Brazil president Dilma Rousseff sanctions visa waiver for 2016 Rio Olympics
Foreigners from selected places will be able to stay for up to 90 days without visa during the Games.
Brasilia: Brazilian President Dilma Rousseff has agreed to suspend visa requirements for foreigners during the 2016 Olympic Games in the city of Rio de Janeiro.
The "exceptional, unilateral visa waiver" is specifically aimed at citizens from countries and regions "with a strong Olympic tradition, which have hosted the Games in the past and pose no migration risk or national security risks, for the duration of the Olympics," said Brazilian government in a statement on Wednesday, reports Xinhua.
The countries and regions that will benefit from this measure will be defined through a joint order of the ministries of tourism, justice and foreign affairs.
The waiver will not require people to prove that they possess the Games tickets and will only be given out to "nationals from specific countries", according to the government.
Foreigners from the selected places who enter the South American country between June 1 and September 18, 2016, will be able to stay for up to 90 days without a visa.
The Olympic Games Rio 2016 will take place between August 5 and 21 while the Paralympic Games will be held between September 7 and 18.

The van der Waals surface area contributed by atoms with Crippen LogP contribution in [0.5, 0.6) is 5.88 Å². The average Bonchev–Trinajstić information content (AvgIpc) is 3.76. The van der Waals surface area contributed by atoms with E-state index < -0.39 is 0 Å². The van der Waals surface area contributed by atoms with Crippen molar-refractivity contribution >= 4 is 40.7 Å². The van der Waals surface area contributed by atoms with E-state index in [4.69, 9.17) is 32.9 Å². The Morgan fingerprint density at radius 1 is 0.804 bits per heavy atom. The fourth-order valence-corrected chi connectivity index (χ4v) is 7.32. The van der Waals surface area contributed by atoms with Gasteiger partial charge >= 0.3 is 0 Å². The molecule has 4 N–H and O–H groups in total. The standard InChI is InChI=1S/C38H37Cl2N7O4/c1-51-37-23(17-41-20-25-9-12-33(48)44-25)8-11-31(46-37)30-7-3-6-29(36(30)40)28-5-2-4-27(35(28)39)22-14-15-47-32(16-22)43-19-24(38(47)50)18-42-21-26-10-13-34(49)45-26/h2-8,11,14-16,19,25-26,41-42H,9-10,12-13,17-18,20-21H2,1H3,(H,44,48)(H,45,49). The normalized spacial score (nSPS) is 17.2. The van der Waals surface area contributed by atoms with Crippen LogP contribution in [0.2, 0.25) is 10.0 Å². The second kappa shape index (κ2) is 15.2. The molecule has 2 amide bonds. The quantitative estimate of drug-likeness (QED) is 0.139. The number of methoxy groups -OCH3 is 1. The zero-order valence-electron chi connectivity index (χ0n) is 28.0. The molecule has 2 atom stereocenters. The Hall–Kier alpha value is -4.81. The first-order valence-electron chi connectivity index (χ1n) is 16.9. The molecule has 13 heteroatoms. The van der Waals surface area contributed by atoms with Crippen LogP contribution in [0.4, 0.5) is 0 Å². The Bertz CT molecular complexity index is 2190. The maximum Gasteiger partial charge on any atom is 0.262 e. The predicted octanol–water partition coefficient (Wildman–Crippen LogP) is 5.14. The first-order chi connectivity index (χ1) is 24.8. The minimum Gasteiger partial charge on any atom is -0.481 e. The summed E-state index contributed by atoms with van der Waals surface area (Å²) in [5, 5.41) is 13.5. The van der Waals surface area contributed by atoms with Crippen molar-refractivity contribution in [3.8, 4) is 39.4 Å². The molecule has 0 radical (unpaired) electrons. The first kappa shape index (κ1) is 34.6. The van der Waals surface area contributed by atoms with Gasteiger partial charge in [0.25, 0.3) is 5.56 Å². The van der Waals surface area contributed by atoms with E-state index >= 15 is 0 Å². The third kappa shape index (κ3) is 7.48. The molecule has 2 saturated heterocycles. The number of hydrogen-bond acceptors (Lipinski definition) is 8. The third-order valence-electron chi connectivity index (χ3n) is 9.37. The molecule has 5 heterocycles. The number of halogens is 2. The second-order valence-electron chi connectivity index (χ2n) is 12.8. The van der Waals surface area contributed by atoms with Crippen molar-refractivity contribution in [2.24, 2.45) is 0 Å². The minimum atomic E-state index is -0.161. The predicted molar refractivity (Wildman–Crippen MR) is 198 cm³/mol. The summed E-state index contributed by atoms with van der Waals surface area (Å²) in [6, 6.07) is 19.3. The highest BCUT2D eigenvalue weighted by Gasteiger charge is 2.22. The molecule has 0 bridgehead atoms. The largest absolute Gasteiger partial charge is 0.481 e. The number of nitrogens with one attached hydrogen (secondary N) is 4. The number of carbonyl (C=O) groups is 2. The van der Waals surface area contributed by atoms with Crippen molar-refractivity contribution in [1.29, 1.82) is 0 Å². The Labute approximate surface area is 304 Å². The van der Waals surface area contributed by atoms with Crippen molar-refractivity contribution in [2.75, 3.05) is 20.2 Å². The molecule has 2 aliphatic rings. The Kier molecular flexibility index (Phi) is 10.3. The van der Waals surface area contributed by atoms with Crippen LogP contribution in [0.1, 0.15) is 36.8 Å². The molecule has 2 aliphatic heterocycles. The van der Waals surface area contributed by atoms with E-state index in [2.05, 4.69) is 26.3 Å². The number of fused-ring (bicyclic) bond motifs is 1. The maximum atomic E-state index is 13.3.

It is hoped that the measure will increase the number of international tourists in the country between January and September 2016 by 20 percent, according to the tourism ministry's calculations.
Tourism Minister Henrique Eduardo Alves said the measure would be very important for the tourism sector.
"The next step now is to prepare the joint order. Our proposal is to include the United States, Canada, Australia and Japan as they are countries with a strong Olympic tradition," said Alves on Wednesday.
The tourism ministry's calculations are based on studies carried out by the United Nations World Tourism Organization (UNWTO) and the World Travel and Tourism Council (WTTC).
The second organisation brings together major hotel chains and the world's most important airlines.